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The Court of General Sessions had some responsibilities relating to the poor, to blacks, and to the insane. The Court was required to order relatives to pay the expenses for care of the poor in the almshouse, and the court decided controversies between the trustees of the poor of different counties.30 Poor persons unable to pay fines and costs could be `sold’ or apprenticed as servants to pay their debts to the court31 andjustices were permitted to make orders against former slave owners to reimburse the Trustees of the Poor for their maintenance of manumitted slaves.32
Beginning in 1789, slaves were tried for capital crimes in the Court of General Sessions instead of the Court for the Trial of Negroes (see RG 2811, 3811, and 4811), free blacks convicted of a felony could not be sold without a license obtained from the Court of General Sessions or the Supreme Court.
In 1857, the Court of General Sessions was permitted to order insane persons charged and acquitted of crimes to be et at large if no danger existed to the public safety. The Court could also place them in the county almshouse or an asylum.
Before the Juvenile Courts and Family Courts were established, the Court of General Sessions had some responsibilities relating to families and juveniles. In cases where parents neglected to provide for their children, or children refused to support their parents, the Court could issue orders for support to be provided. The Court also had jurisdiction over non-support and desertion cases involving husbands, wives, and children.33 Any man charged with being the father of an illegitimate child could apply for redress to the Court of General Sessions.34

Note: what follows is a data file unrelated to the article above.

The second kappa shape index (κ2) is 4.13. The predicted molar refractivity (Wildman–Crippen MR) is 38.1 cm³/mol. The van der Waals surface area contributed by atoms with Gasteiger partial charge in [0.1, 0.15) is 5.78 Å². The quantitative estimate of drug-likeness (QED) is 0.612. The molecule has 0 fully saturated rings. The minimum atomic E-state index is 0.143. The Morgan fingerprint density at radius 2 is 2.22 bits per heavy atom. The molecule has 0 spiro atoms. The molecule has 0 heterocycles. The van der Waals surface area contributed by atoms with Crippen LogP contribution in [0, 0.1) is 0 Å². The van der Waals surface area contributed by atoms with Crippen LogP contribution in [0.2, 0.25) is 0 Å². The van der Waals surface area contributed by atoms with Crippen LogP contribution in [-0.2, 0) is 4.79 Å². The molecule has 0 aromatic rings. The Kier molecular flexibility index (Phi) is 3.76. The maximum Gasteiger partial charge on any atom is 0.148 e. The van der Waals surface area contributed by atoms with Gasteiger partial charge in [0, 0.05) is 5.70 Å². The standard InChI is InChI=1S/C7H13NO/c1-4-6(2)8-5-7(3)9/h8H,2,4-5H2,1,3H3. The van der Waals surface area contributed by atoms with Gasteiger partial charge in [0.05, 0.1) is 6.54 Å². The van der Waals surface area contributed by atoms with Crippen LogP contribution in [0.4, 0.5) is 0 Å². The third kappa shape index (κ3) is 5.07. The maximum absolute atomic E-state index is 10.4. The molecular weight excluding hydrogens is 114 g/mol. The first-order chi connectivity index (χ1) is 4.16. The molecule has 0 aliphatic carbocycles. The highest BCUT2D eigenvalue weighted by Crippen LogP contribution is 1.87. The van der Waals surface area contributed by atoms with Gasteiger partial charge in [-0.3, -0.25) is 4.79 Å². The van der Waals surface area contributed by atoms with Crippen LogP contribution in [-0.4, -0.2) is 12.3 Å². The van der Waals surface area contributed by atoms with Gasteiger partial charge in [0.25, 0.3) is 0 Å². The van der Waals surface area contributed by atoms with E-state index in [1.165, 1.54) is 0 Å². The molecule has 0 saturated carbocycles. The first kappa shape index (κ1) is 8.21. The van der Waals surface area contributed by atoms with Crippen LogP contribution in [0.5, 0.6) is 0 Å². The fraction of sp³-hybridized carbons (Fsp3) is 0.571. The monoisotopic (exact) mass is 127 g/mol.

The legislature first addressed the juvenile delinquent problem in 1883 when the Court of General Sessions was permitted to commit juveniles to the House of Refuge in Philadelphia.35 After Ferris Reform School (RG 1610) was established, boys convicted of criminal offenses were sent to that private institution.36 Delinquent girls were sent to the Delaware Industrial School for Girls (RG 1611). Both boys and girls could be transferred by the court to the New Castle County Workhouse if they were insubordinate while in Ferris or the Industrial School.37
When a Juvenile Court for New Castle County was established in 1923, the clerk of the court was required to report annually to the Court of General Sessions on the number and disposition of delinquent, dependent, or neglected children brought before the court. Delinquents brought before the Court of General Sessions in Kent and Sussex counties could be remanded for trial to the New Castle County Juvenile Court until 1933 when a Juvenile Court for the lower counties was established.38